What is the difference between Verbal Ability and Verbal Reasoning?
A number of local authorities that retain the 11+ and a significant number of individual grammar schools and grammar school consortia have changed their entrance examination from the GL Assessment to CEM.
GL Assessment tests are single subject (verbal reasoning, non-verbal reasoning, maths and English) and schools used these 50-minute tests in various combinations. Some schools used all four papers, others opted for verbal reasoning only; or verbal reasoning and non-verbal reasoning; and still others, just Maths and English. These papers would always receive equal weighting when marked.
The CEM 11+ exam purports to test children in all four subject areas. However, in reality the exam consists of verbal ability (another name for English), numerical reasoning (problem solving or wordy maths) and non-verbal reasoning (which can now include 3-dimensional rotation). Buckinghamshire LEA revealed that the weighting for the CEM test is 50% for verbal ability, 30% for numerical reasoning and 20% for non-verbal reasoning.
In a strict technical sense, what is referred to as ‘verbal ability’ in the CEM test actually consists of the testing of English skills to quite a high level. This includes testing a child’s knowledge of antonyms, synonyms and homonyms, their vocabulary skill, spelling ability, syntactical skill and their capacity in being able to read and comprehend unseen passages and answer questions on them. GL Assessment Verbal Reasoning tests did include some of these elements, such as synonyms and antonyms, but there were also coding, logical reasoning and alphabet reasoning questions that tested a child’s ability to accurately follow a logical process. These elements did not require high levels of English ability. The CEM ‘Verbal Ability’ component of the new tests has none of the logical process elements found in GL Assessment verbal reasoning tests and children can only do well in this if their English skills are well honed.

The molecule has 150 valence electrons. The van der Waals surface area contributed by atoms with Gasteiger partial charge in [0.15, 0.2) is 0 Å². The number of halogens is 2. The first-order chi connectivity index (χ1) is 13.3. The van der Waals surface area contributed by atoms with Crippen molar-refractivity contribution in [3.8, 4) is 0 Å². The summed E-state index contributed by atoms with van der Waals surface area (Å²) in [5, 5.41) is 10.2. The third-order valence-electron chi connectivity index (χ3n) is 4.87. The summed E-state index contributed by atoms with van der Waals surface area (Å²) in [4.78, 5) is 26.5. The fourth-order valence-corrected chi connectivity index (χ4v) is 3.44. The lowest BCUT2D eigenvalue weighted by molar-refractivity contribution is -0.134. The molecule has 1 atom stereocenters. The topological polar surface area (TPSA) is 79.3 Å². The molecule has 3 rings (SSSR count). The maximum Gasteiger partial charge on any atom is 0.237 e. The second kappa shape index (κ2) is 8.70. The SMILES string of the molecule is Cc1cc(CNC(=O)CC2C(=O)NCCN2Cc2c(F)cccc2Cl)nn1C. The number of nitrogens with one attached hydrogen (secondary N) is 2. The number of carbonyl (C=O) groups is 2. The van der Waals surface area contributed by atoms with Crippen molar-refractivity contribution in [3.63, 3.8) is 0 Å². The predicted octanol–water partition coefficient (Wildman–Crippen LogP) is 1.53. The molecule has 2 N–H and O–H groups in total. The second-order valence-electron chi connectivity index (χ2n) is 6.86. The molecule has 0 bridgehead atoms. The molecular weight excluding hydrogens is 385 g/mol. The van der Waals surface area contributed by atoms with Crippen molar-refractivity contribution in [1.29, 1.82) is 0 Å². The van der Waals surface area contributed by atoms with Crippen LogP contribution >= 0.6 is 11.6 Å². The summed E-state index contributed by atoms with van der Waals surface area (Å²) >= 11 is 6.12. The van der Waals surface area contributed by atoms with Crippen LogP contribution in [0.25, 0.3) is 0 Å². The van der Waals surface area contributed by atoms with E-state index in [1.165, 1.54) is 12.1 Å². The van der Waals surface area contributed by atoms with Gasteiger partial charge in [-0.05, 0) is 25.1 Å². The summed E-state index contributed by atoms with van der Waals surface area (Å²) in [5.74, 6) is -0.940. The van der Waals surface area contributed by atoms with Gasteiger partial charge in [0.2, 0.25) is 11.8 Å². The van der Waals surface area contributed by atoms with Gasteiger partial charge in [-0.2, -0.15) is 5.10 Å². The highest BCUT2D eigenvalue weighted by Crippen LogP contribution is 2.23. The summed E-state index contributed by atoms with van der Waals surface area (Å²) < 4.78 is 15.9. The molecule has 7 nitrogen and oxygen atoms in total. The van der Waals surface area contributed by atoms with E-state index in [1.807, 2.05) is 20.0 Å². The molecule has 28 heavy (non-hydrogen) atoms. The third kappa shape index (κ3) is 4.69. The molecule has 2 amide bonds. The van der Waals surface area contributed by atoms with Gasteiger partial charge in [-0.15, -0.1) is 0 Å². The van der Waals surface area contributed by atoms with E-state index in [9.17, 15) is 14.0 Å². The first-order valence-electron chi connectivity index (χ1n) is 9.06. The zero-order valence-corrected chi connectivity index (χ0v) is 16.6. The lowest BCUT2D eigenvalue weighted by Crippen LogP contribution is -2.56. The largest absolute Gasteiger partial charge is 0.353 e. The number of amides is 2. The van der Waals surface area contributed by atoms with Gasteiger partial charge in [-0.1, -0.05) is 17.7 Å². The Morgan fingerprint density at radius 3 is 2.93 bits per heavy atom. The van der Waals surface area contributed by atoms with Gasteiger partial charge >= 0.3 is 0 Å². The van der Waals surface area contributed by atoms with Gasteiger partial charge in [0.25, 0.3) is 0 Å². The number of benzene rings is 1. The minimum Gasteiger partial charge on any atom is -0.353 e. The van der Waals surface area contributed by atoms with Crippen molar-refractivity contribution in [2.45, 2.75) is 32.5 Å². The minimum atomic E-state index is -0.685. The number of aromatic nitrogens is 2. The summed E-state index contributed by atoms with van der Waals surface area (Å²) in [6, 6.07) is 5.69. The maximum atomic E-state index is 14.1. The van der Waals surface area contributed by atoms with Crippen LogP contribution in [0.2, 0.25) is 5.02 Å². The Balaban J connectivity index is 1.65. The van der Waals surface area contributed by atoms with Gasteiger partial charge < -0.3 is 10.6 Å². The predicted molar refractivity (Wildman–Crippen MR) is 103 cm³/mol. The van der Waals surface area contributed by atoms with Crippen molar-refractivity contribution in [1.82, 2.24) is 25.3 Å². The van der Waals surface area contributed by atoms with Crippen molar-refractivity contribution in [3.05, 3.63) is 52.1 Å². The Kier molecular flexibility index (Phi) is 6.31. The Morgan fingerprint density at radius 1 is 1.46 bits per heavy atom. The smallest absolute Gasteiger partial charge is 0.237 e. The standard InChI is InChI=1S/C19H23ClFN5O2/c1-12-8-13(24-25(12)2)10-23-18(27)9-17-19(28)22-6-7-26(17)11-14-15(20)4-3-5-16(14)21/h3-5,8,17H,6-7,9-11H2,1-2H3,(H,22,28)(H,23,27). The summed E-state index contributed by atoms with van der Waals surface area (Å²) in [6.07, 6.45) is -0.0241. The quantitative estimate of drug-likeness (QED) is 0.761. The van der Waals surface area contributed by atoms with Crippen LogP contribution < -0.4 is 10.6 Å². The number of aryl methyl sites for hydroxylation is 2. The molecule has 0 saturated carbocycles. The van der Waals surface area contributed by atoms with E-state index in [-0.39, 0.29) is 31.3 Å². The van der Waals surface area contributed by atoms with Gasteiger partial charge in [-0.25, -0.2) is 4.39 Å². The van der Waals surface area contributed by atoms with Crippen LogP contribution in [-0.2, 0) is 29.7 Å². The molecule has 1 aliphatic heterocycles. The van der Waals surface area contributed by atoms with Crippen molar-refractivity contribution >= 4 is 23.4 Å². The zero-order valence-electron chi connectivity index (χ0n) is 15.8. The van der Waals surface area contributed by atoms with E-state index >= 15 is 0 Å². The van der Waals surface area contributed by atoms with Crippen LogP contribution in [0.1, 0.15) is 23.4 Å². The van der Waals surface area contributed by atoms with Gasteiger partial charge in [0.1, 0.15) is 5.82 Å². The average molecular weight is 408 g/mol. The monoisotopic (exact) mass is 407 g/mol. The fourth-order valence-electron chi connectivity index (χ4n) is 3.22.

What does this all mean for children sitting the CEM test? It means they require highly developed English skills to do well in this test. A 50% weighting on English is extremely high. There is less chance of a child being able make up ground in the other subject areas of numerical reasoning and non-verbal reasoning with such a high concentration on English. Therefore, it is crucial that parents focus on developing the English skills of their child. Starting early is the best policy, as improvements in English are not achieved quickly.